A major implication of the dissolution of the Soviet Union in 1991 involved the radical transformation of the national security system. Its fundamentally militaristic paradigm focused on civil defense to prepare and protect communities against the strikes of conventional and nuclear warheads. It called for a more comprehensive and balanced civil protection policy oriented primarily to the communities’ and facilities’ preparedness and response to natural hazards impact and disasters. This change in policy was further catalyzed by the catastrophic results of the major disasters in the late 1980s, such as the Chernobyl nuclear power plant explosion of 1986 and the Armenian earthquake of 1988.
As a result, in 1989, a specialized body was organized, the State Emergency Commission at the USSR Council of Ministers. A year later in the Russian Federation (at that time a part of the Soviet Union), an analogous commission was established. In 1991, it was reorganized into the State Committee for Civil Defense, Emergency Management, and Natural Disasters Response at the request of the president of the Russian Federation (EMERCOM). In 1994, this was replaced by the much more powerful Ministry of the Russian Federation for Civil Defense, Emergency Management, and Natural Disasters Response (which kept the abbreviation EMERCOM). In the early 21st century, this ministry is the key government body responsible for (a) development and implementation of the policy for civil defense and the regions’ protection from natural and technological hazards and disasters, and (b) leading and coordinating activities of the federal executive bodies in disaster policy areas within the Russian Federation’s Integrated State System for Emergency Prevention and Response (EPARIS). In addition, as well as in the former Soviet Union, the scientific and research organizations’ efforts to collect relevant data, monitor events, and conduct field and in-house studies to reduce the risk of disasters is crucially important.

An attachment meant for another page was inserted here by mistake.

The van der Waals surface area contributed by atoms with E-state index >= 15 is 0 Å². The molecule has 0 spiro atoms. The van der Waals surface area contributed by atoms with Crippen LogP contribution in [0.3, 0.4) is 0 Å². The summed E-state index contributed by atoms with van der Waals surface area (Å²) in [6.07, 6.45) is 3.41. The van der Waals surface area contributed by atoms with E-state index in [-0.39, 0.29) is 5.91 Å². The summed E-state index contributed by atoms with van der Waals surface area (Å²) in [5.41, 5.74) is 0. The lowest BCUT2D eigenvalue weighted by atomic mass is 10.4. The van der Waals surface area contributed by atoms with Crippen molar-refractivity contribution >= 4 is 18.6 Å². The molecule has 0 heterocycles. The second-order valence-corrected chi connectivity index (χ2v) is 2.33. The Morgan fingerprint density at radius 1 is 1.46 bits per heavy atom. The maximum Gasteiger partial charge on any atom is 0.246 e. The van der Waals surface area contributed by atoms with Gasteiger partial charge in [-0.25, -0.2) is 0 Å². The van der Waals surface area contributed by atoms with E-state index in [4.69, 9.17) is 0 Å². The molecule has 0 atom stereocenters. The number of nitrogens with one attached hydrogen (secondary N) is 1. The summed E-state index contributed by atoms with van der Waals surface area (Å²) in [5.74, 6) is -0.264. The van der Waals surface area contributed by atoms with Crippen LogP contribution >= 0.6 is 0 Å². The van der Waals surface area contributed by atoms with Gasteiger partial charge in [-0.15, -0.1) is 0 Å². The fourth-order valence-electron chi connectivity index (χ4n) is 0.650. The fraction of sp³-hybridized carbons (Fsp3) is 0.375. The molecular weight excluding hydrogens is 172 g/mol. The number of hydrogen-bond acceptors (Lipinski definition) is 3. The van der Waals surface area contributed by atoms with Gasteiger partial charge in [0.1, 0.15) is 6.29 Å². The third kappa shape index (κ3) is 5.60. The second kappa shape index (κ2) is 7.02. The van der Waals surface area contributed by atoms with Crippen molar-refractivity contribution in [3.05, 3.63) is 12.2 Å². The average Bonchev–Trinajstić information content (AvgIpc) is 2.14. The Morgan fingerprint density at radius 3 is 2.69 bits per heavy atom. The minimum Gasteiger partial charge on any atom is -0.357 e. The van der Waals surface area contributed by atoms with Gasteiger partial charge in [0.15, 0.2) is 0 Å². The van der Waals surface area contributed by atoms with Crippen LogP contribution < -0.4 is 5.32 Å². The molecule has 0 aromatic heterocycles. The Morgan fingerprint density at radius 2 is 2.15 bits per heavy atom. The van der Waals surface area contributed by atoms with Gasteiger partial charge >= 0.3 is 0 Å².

The nature of EPARIS is mainly a function of the geographic characteristics of the Russian Federation. These include the world’s largest national territory, which is vastly extended both longitudinally and latitudinally, a relatively populous Arctic region, large mountain systems, and other characteristics that create high diversity in the natural environment and combinations of natural hazards. Meanwhile, along with the natural conditions of significant size and a multiethnic composition of the population, distinctive features of a historical development path and institutional factors also contribute to diversity of settlement patterns, a high degree of economic development, and a level and quality of human life both within and between the regions of Russia. For instance, even within one of the region’s urbanized areas with a high-quality urban environment and developed socioeconomic institutions, neighboring communities exist with a traditional lifestyle and economic relations, primitive technological tools, and so on (e.g., indigenous small ethnic groups of the Russian North, Siberia, and the Far East).
The massive spatial disparity of Russia creates different conditions for exposure and vulnerability of the regions to natural hazards’ impacts on communities and facilities, which has to be considered while preparing, responding to, and recovering from disasters. For this reason, EMERCOM’s organizational structure includes a central (federal) headquarters as well as Central, Northwestern, Siberian, Southern, and Moscow regional territorial branches and control centers for emergency management in all of the 85 administrative entities (subjects) of the Russian Federation. Specific features of both the EMERCOM territorial units and ministries and EPARIS as a whole coping with disasters are considered using the 2013 catastrophic flood in the Amur River basin in the Far East of Russia as a case study.